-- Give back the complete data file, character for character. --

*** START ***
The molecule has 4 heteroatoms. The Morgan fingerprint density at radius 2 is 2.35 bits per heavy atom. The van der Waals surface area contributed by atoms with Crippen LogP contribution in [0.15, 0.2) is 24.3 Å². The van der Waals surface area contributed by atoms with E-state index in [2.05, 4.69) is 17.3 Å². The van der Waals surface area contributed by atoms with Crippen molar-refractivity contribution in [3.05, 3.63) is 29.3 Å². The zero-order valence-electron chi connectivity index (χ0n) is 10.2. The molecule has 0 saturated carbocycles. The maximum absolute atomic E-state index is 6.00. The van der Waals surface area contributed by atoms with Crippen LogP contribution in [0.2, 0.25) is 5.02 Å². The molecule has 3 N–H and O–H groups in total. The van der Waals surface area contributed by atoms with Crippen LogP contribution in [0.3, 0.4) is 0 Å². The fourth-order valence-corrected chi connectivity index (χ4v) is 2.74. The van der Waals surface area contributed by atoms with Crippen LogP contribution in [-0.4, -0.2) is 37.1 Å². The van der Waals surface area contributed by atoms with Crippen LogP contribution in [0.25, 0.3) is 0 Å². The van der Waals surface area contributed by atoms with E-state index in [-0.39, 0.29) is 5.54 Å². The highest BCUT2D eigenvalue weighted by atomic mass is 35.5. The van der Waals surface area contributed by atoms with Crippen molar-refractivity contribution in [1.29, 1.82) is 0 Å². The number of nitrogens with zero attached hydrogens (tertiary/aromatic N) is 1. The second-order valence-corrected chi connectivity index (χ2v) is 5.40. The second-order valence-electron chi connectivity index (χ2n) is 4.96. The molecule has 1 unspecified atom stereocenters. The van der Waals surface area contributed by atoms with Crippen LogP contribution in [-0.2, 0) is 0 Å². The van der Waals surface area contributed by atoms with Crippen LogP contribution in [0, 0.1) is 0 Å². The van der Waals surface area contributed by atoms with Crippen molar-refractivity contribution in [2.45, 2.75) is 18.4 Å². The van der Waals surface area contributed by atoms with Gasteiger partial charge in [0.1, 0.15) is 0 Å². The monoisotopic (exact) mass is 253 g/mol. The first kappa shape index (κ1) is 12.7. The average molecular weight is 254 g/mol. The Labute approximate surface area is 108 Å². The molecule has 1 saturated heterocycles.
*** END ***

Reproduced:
The molecule has 4 heteroatoms. The Morgan fingerprint density at radius 2 is 2.35 bits per heavy atom. The van der Waals surface area contributed by atoms with Crippen LogP contribution in [0.15, 0.2) is 24.3 Å². The van der Waals surface area contributed by atoms with E-state index in [2.05, 4.69) is 17.3 Å². The van der Waals surface area contributed by atoms with Crippen molar-refractivity contribution in [3.05, 3.63) is 29.3 Å². The zero-order valence-electron chi connectivity index (χ0n) is 10.2. The molecule has 0 saturated carbocycles. The maximum absolute atomic E-state index is 6.00. The van der Waals surface area contributed by atoms with Crippen LogP contribution in [0.2, 0.25) is 5.02 Å². The molecule has 3 N–H and O–H groups in total. The van der Waals surface area contributed by atoms with Crippen LogP contribution in [0.3, 0.4) is 0 Å². The fourth-order valence-corrected chi connectivity index (χ4v) is 2.74. The van der Waals surface area contributed by atoms with Crippen LogP contribution in [-0.4, -0.2) is 37.1 Å². The van der Waals surface area contributed by atoms with Crippen LogP contribution in [0.25, 0.3) is 0 Å². The van der Waals surface area contributed by atoms with E-state index in [-0.39, 0.29) is 5.54 Å². The highest BCUT2D eigenvalue weighted by atomic mass is 35.5. The van der Waals surface area contributed by atoms with Crippen molar-refractivity contribution in [1.29, 1.82) is 0 Å². The number of nitrogens with zero attached hydrogens (tertiary/aromatic N) is 1. The second-order valence-corrected chi connectivity index (χ2v) is 5.40. The second-order valence-electron chi connectivity index (χ2n) is 4.96. The molecule has 1 unspecified atom stereocenters. The van der Waals surface area contributed by atoms with Crippen LogP contribution in [-0.2, 0) is 0 Å². The van der Waals surface area contributed by atoms with Crippen LogP contribution in [0, 0.1) is 0 Å². The van der Waals surface area contributed by atoms with Crippen molar-refractivity contribution in [2.45, 2.75) is 18.4 Å². The van der Waals surface area contributed by atoms with Gasteiger partial charge in [0.1, 0.15) is 0 Å². The monoisotopic (exact) mass is 253 g/mol. The first kappa shape index (κ1) is 12.7. The average molecular weight is 254 g/mol. The Labute approximate surface area is 108 Å². The molecule has 1 saturated heterocycles.